Friday, March 30, 2007

Ballack's got the Blues: Not for long - Alex1981

Michael Ballack can hardly be accused of setting the Premier League alight this year. Germany's captain has looked like a foreign body in a well-oiled Chelsea team. And as would be expected from a man underperforming on a reported £130,000 a week, he has received his fair share of criticism. Alan Shearer even went as far as to claim Ballack is not showing enough effort or hunger to succeed in the Premier League.

But nothing could be further from the truth: When Ballack arrived in London, he declared his liking for fish and chips, with peas. He did not elaborate on whether he meant the mushy variety, or how the dish measured up to a currywurst even. Yet his hunger was not in question.

This stems from his appetite to succeed as a professional. A trait that first surfaced when he was a child growing up in East Germany. At the age of 16, he came out from anesthesia after an operation to smooth the cartilage in his knee only to be told he would never be able to play competitive sports again. Six months later - he did.

His determination most famously came to light, during the 2002 World Cup semi final, when Ballack was shown a yellow card that meant he would miss the final. But instead of dwelling on the incident, he burst into the box four minutes later and scored the winner.

Despite the criticism, he has shown a hunger to succeed at Chelsea too. Away from home in this season's Champions League group match against Werder Bremen, he took over penalty duties from Frank Lampard to dispatch a confident shot into the roof of the net. He has won 75 per cent of his tackles this season and is certainly in the thick of things, as he has committed the most fouls out of all Chelsea players.

The main problem is that Ballack and Lampard are like two peas in a pod: both goal-hungry central midfielders. With Lampard remaining the focal point of Chelsea play, the German has looked as out of place as fresh veg in Iceland. A point that did not pass by Germany's football Kaiser Franz Beckenbauer: "Frank Lampard is stronger and takes his [Ballack's] position. The game mostly passes him by," he noted.

Yet all the signs point to change: three weeks ago Ballack scored the winner to send Chelsea through to the quarter finals of the Champions League. He delivered a cute chipped through-ball for Didier Drogba to score in the Carling Cup Final and last week he scored against Sheffield United.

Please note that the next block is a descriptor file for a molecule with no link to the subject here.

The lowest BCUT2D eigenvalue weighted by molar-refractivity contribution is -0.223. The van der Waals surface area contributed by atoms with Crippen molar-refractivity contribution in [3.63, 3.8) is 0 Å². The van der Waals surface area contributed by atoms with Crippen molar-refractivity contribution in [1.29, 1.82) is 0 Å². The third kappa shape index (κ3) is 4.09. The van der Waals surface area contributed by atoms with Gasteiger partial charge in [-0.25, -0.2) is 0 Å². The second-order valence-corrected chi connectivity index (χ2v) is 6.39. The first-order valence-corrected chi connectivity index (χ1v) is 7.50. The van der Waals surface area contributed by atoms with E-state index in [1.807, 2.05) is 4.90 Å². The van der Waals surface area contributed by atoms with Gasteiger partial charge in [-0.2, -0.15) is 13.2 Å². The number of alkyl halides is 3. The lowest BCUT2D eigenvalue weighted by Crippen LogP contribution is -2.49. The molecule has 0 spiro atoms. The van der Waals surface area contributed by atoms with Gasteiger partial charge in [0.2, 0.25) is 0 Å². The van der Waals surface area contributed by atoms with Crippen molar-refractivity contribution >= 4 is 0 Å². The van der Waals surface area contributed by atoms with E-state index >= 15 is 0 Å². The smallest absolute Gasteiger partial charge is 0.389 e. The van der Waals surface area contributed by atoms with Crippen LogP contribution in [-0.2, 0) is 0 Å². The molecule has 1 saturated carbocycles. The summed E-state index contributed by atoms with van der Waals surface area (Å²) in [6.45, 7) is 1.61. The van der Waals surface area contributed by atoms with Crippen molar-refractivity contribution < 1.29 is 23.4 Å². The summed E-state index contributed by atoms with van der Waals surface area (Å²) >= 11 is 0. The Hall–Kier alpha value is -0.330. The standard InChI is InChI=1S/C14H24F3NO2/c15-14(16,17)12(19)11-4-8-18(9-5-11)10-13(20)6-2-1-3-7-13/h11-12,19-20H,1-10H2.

Ballack, like Drogba before him, simply needed time to adapt to the Premiership. Jose Mourinho, who has steadfastly stuck by Ballack despite his lack of form, is now beginning to see his loyalty bear fruit. And with all trophies still to play for, it would seem 'The Special One' knew all along, that when the chips are down, Ballack will show the hunger required.


Emma said...

Much as I liked Ballack('s looks) during the World Cup, when he joined Chelsea, I just noticed that he started to suck. The main problem for him is, like you said, that he and Lampard are too similar. But some of Ballack's poor performances (*that* clearance against Fulham that led to them equalising, as well as that lol-inducing performance against Liverpool @ Anfield) has turned me from him. I almost questioned God's (read: José :P) choice of naming him an "untouchable."

But recently, whilst Sheva has, he has started to find his form, and I hope to see more match-winning goals and great contributions from midfield from him.

Emma said...

And Ballack is hilarious here, as is the rest of the team:


mimi said...

Alex: I enjoyed reading this and shall direct my Chelsea fan mate Ellie to come over here and have a peruse. She knows far more about football than I do. Whether or not you meant this, but it provoked more thought in my mind about Lampard than Ballack.

guitougoal said...

Very good piece Alex ,you are right about most of the players being slow to adapt to the premiership. a. My biggest concern with Ballack is about his physical condition because he has a history of nagging problems but he should have a great end of season.

MotM said...

Ballack and Shevchenko joined double Premiership winners to improve the team. We won't know this until the Champions League is completed, but it looks unlikely that Chelsea's season will match the previous two.

As is pointed out, Ballack is like Lampard, and Frank's hardly a popular player for many reasons.

English crowds will always value passion and neither B nor S seem particularly passionate about the game. For example, the reaction to the yellow card in 2002, though wholly more constructive than Gazza's tears, just adds to the impression of a man playing for money - unfair, but that's the way it looks.

Tweet it, digg it